Analysis of two injunctions by Delhi HC – Ericsson v. Xiomi Tech. & Micromax v. Oneplus Tech.

Analysis of two injunctions by Delhi HC – Ericsson v. Xiomi Tech. & Micromax v. Oneplus Tech.

By Srinivas Atreya Chatti

The past few weeks have seen some interesting developments in the realm of technology and intellectual property laws with both foreign and domestic mobile phone/technology manufacturers aggressively resorting to courts in an increasingly competitive Indian mobile phone market space. The recent Orders passed by Delhi High Court in two separate cases, both involving mobile phone manufacturers, are noteworthy and significant for several reasons both from a commercial as well as a legal standpoint. Although both cases discussed and considered distinct issues, similar reliefs in the form of injunctions were sought and granted. Moreover, the impact of these orders converges on more than one level and is bound to have an effect on the future course of intellectual property and technology laws. Going even further, these cases also highlight a fascinating interplay and interpretation of TRIPS with the domestic Intellectual Property Laws, while also the application of Civil Procedure Code and Laws of Injunction. From a broader perspective, these decisions come in the light of growing competition in the Indian mobile phone industry/market especially as smaller or newer entrants in the Indian market have started to compete and affect the market shares of larger already established entities.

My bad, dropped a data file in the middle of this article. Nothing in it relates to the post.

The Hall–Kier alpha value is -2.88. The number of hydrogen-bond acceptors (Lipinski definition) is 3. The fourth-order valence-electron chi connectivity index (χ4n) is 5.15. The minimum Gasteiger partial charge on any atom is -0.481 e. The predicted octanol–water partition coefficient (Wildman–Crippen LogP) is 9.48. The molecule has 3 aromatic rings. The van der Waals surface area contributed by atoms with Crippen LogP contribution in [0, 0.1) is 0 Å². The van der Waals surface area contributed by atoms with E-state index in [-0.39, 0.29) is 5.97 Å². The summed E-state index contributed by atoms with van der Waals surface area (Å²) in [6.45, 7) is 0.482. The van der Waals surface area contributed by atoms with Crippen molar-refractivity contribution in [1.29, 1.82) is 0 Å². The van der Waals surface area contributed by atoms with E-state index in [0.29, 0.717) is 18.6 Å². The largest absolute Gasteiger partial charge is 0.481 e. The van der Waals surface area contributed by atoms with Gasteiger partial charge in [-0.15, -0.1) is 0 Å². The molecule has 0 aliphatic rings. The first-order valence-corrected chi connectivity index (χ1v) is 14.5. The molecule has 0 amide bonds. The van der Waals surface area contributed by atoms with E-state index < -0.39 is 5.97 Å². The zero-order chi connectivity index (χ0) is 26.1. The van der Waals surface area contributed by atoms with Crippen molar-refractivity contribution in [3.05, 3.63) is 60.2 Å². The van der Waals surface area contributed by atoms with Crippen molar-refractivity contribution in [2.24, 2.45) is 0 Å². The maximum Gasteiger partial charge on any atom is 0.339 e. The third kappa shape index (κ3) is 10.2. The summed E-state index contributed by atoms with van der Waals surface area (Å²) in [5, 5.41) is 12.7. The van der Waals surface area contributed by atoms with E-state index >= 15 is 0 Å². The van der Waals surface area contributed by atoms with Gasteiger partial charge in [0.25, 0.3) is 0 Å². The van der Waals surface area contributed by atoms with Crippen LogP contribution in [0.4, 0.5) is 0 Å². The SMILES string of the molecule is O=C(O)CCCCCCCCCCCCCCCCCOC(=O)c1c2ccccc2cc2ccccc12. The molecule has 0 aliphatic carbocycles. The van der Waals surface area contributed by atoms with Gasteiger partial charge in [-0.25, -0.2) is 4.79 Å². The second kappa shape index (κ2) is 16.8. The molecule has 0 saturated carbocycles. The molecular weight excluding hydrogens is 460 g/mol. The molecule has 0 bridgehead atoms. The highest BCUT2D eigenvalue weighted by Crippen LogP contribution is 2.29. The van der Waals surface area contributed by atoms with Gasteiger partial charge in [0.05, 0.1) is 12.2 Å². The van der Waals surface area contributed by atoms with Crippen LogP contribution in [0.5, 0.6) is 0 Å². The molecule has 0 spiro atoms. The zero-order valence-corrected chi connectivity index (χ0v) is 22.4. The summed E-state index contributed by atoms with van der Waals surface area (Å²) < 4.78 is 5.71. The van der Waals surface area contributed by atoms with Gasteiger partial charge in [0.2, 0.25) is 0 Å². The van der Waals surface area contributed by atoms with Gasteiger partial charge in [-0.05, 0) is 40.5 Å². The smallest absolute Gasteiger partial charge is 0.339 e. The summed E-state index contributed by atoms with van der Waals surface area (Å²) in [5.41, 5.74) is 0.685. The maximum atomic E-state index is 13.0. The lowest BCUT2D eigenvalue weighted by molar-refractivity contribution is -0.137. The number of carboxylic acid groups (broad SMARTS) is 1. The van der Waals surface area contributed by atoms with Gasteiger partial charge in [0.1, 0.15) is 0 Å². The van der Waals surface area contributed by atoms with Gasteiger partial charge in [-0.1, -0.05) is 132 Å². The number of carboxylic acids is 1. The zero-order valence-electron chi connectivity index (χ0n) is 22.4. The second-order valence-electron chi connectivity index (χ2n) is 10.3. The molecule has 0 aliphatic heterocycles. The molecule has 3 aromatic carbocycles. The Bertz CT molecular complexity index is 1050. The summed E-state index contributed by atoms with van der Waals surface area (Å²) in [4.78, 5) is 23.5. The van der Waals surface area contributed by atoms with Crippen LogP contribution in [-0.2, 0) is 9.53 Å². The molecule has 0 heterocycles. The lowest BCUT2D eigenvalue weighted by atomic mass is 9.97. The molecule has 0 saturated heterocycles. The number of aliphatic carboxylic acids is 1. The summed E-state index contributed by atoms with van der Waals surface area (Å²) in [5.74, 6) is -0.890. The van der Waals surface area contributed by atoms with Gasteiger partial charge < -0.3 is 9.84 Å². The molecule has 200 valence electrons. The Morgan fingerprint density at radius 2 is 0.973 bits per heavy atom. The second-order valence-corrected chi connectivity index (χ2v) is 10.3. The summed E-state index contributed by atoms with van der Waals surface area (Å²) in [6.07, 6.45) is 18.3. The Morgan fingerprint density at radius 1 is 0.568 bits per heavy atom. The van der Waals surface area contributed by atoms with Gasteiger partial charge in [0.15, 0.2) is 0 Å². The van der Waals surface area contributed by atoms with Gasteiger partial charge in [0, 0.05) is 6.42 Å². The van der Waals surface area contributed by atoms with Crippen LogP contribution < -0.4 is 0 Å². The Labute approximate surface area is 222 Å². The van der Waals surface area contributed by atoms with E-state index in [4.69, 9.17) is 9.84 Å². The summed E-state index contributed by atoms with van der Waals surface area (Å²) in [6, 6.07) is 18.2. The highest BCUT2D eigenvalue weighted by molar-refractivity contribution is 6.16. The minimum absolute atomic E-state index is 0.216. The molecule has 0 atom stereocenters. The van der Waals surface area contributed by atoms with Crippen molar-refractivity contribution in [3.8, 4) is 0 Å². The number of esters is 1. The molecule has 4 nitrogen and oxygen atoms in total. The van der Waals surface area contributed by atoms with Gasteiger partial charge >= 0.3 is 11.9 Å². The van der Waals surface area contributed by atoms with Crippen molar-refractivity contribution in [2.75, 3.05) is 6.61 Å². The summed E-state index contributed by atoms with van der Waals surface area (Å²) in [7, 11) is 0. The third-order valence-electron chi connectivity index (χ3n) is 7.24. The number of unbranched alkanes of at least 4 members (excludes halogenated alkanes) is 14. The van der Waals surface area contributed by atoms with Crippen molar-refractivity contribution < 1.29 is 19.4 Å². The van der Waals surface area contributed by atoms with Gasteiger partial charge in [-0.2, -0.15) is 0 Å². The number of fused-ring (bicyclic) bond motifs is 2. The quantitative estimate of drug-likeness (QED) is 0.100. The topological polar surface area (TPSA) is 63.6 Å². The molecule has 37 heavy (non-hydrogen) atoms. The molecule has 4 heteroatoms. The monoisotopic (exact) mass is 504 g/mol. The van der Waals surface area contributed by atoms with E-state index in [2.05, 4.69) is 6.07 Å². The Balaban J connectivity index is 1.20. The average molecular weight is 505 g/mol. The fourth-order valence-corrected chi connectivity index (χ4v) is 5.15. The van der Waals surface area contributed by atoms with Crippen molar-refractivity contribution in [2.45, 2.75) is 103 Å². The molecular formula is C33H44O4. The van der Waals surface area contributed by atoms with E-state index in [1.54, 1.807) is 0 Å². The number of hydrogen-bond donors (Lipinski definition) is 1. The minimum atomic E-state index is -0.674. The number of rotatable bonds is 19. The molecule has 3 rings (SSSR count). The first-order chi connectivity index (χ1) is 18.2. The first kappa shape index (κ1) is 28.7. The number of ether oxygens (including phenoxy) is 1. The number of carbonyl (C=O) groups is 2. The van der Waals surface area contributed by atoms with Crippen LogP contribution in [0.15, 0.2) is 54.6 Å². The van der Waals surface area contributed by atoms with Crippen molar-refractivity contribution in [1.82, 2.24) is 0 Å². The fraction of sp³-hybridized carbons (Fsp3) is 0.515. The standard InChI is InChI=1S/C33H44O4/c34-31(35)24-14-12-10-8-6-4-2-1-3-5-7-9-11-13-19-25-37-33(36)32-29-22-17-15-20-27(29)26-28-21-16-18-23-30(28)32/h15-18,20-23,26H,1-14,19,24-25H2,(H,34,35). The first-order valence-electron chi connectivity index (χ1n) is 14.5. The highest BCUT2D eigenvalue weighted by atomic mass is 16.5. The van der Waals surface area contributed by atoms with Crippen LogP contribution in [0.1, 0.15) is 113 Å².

In the case of Ericsson v. Xiomi Tech., the Delhi High Court by an Order dated 8th December 2014[3]granted ex-parte injunction against a Chinese mobile phone manufacturer, Xiaomi for infringement of the Swedish technology giant Ericsson’s patents. The ex-parte order injuncted Xiaomi from selling, advertising, manufacturing or importing devices using technologies that infringe the certain Standard Essential Patents (“SEP”) of Ericsson in India. It also directed the imports of the products in question be stopped by customs officials under the IPR Rules, 2007 and local commissioners were also appointed to visit the Xiaomi’s offices to ensure the implementation of these orders. Subsequently, Xiaomi on appeal against the aforesaid Order of the single judge and received some respite when the Division Bench of the Delhi High Court on 16th December 2014 conditionally allowed Xiaomi to sell their devices until February, 2015. The Order among several other conditions stipulates that Xiamoi can sell only those devices which use chipsets made by particular manufacturer which is a licensee of the Ericsson.